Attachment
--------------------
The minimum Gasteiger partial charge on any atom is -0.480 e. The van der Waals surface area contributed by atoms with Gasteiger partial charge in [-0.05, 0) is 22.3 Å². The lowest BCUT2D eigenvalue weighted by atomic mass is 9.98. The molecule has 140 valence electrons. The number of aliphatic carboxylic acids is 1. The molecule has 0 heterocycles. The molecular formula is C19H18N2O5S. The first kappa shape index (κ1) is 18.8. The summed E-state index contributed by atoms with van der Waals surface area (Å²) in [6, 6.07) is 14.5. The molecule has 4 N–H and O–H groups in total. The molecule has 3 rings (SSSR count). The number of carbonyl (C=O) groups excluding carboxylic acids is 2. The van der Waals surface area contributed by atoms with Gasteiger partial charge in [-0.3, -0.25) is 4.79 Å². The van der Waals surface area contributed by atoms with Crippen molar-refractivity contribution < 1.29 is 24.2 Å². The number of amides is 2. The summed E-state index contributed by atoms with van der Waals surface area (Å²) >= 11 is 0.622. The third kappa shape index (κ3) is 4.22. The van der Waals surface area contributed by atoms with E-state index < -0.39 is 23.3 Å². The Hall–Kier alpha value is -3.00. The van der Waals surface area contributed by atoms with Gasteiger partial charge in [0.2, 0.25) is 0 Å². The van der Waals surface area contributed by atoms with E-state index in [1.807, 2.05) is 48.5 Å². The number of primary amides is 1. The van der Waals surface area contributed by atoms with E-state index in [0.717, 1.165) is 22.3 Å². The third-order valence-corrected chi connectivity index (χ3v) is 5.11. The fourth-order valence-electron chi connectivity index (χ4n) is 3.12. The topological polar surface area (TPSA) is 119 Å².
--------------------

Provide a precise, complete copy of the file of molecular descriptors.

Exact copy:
The minimum Gasteiger partial charge on any atom is -0.480 e. The van der Waals surface area contributed by atoms with Gasteiger partial charge in [-0.05, 0) is 22.3 Å². The lowest BCUT2D eigenvalue weighted by atomic mass is 9.98. The molecule has 140 valence electrons. The number of aliphatic carboxylic acids is 1. The molecule has 0 heterocycles. The molecular formula is C19H18N2O5S. The first kappa shape index (κ1) is 18.8. The summed E-state index contributed by atoms with van der Waals surface area (Å²) in [6, 6.07) is 14.5. The molecule has 4 N–H and O–H groups in total. The molecule has 3 rings (SSSR count). The number of carbonyl (C=O) groups excluding carboxylic acids is 2. The van der Waals surface area contributed by atoms with Gasteiger partial charge in [-0.3, -0.25) is 4.79 Å². The van der Waals surface area contributed by atoms with Crippen molar-refractivity contribution < 1.29 is 24.2 Å². The number of amides is 2. The summed E-state index contributed by atoms with van der Waals surface area (Å²) >= 11 is 0.622. The third kappa shape index (κ3) is 4.22. The van der Waals surface area contributed by atoms with E-state index < -0.39 is 23.3 Å². The Hall–Kier alpha value is -3.00. The van der Waals surface area contributed by atoms with Gasteiger partial charge in [0.2, 0.25) is 0 Å². The van der Waals surface area contributed by atoms with E-state index in [1.807, 2.05) is 48.5 Å². The number of primary amides is 1. The van der Waals surface area contributed by atoms with E-state index in [0.717, 1.165) is 22.3 Å². The third-order valence-corrected chi connectivity index (χ3v) is 5.11. The fourth-order valence-electron chi connectivity index (χ4n) is 3.12. The topological polar surface area (TPSA) is 119 Å².